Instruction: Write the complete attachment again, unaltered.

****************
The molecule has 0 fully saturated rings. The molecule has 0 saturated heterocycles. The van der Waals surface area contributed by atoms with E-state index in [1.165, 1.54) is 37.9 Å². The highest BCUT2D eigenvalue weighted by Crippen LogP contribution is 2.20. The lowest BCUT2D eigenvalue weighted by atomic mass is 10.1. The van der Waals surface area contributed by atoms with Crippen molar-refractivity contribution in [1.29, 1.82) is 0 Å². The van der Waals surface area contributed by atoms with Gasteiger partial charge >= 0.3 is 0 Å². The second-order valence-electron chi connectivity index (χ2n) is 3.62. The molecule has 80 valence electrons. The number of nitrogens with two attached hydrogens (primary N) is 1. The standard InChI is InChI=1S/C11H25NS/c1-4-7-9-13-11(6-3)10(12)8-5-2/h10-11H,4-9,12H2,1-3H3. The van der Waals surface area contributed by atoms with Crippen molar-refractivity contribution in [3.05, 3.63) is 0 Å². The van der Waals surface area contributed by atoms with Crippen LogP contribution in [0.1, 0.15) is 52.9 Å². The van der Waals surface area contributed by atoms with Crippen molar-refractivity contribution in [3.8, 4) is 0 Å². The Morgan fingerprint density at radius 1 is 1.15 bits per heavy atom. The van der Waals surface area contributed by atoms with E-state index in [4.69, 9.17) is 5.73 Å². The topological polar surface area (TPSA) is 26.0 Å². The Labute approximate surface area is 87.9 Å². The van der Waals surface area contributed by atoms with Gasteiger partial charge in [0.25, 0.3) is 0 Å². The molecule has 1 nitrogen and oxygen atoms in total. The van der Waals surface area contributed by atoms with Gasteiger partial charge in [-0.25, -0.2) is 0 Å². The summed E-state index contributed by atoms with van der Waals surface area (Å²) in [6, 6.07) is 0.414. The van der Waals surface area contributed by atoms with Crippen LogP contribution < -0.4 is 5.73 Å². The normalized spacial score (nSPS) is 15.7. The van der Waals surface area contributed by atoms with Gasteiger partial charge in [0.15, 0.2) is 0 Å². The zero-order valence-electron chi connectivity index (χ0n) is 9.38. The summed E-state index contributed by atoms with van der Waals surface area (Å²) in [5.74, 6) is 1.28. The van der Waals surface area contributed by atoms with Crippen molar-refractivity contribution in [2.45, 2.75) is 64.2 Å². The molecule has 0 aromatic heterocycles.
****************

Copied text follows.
The molecule has 0 fully saturated rings. The molecule has 0 saturated heterocycles. The van der Waals surface area contributed by atoms with E-state index in [1.165, 1.54) is 37.9 Å². The highest BCUT2D eigenvalue weighted by Crippen LogP contribution is 2.20. The lowest BCUT2D eigenvalue weighted by atomic mass is 10.1. The van der Waals surface area contributed by atoms with Crippen molar-refractivity contribution in [1.29, 1.82) is 0 Å². The van der Waals surface area contributed by atoms with Gasteiger partial charge >= 0.3 is 0 Å². The second-order valence-electron chi connectivity index (χ2n) is 3.62. The molecule has 80 valence electrons. The number of nitrogens with two attached hydrogens (primary N) is 1. The standard InChI is InChI=1S/C11H25NS/c1-4-7-9-13-11(6-3)10(12)8-5-2/h10-11H,4-9,12H2,1-3H3. The van der Waals surface area contributed by atoms with Crippen molar-refractivity contribution in [3.05, 3.63) is 0 Å². The van der Waals surface area contributed by atoms with Crippen LogP contribution in [0.1, 0.15) is 52.9 Å². The van der Waals surface area contributed by atoms with Crippen molar-refractivity contribution in [3.8, 4) is 0 Å². The Morgan fingerprint density at radius 1 is 1.15 bits per heavy atom. The van der Waals surface area contributed by atoms with E-state index in [4.69, 9.17) is 5.73 Å². The topological polar surface area (TPSA) is 26.0 Å². The Labute approximate surface area is 87.9 Å². The van der Waals surface area contributed by atoms with Gasteiger partial charge in [0.25, 0.3) is 0 Å². The molecule has 1 nitrogen and oxygen atoms in total. The van der Waals surface area contributed by atoms with Gasteiger partial charge in [-0.25, -0.2) is 0 Å². The summed E-state index contributed by atoms with van der Waals surface area (Å²) in [6, 6.07) is 0.414. The van der Waals surface area contributed by atoms with Crippen LogP contribution < -0.4 is 5.73 Å². The normalized spacial score (nSPS) is 15.7. The van der Waals surface area contributed by atoms with Gasteiger partial charge in [0.15, 0.2) is 0 Å². The zero-order valence-electron chi connectivity index (χ0n) is 9.38. The summed E-state index contributed by atoms with van der Waals surface area (Å²) in [5.74, 6) is 1.28. The van der Waals surface area contributed by atoms with Crippen molar-refractivity contribution in [2.45, 2.75) is 64.2 Å². The molecule has 0 aromatic heterocycles.